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‘Tone-deaf’ fossil gas growth in Europe is speeding climate crisis, say activists

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By illuminem briefings

· 2 min read

illuminem summarizes for you the essential news of the day. Read the full piece on The Guardian or enjoy below:

🗞️ Driving the news: Activists criticize Europe's expansion of fossil gas infrastructure, warning it accelerates climate change and boosts reliance on unstable regimes
• Despite commitments to decarbonize, a study by Beyond Fossil Fuels reveals only 2% of gas-fired power plants in Europe have a retirement date set, with upcoming projects expected to increase gas generation capacity by 27%.

🔭 The context: The expansion conflicts with the International Energy Agency's advice for wealthy nations to decarbonize electricity within a decade to avoid surpassing a 1.5°C temperature increase
• Italy, the UK, and Germany lead in planned and existing fossil gas capacities, despite G7 pledges for a predominantly decarbonized power sector by 2035

🌍 Why it matters for the planet: The continued investment in fossil gas not only threatens to derail climate goals but also exposes Europe to energy price volatility and the risks of stranded assets
• Transitioning to renewable energy sources is seen as vital for both climate mitigation and economic stability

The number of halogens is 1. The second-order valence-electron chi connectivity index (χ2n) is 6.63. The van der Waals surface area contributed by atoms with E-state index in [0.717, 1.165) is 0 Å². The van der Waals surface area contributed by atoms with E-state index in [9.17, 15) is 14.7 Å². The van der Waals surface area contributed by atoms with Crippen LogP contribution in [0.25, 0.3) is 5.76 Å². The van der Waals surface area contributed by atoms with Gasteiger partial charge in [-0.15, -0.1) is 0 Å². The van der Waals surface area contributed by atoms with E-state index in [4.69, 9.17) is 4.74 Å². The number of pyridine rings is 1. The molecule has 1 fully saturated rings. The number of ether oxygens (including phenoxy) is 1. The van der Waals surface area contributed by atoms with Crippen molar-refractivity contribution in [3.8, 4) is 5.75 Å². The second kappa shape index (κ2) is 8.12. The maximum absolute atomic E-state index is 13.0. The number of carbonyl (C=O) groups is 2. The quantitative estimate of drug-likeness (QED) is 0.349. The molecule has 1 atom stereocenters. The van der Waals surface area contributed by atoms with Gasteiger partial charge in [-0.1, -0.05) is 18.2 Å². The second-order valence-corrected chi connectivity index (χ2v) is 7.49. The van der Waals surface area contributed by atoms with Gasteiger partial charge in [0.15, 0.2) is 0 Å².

⏭️ What's next: Experts and analysts emphasize the need for clear policies to accelerate the transition to renewables and decrease dependency on fossil fuels
• Technological advancements in battery storage and a shift away from fossil fuel infrastructure without carbon capture and storage (CCS) solutions are crucial for a sustainable energy future

💬 One quote: “Investment in renewables, grids, and clean flexibility today is not just good for mitigating the dangerous increase in temperatures but will cut bills for consumers and reduce the risk of price spikes connected with a volatile global gas market,” said Beatrice Petrovich, an analyst at the climate thinktank Ember

📈 One stat: Only 2% of Europe's gas-fired power capacity has a planned retirement date, highlighting the slow pace of decarbonization efforts in the face of expanding gas infrastructure.

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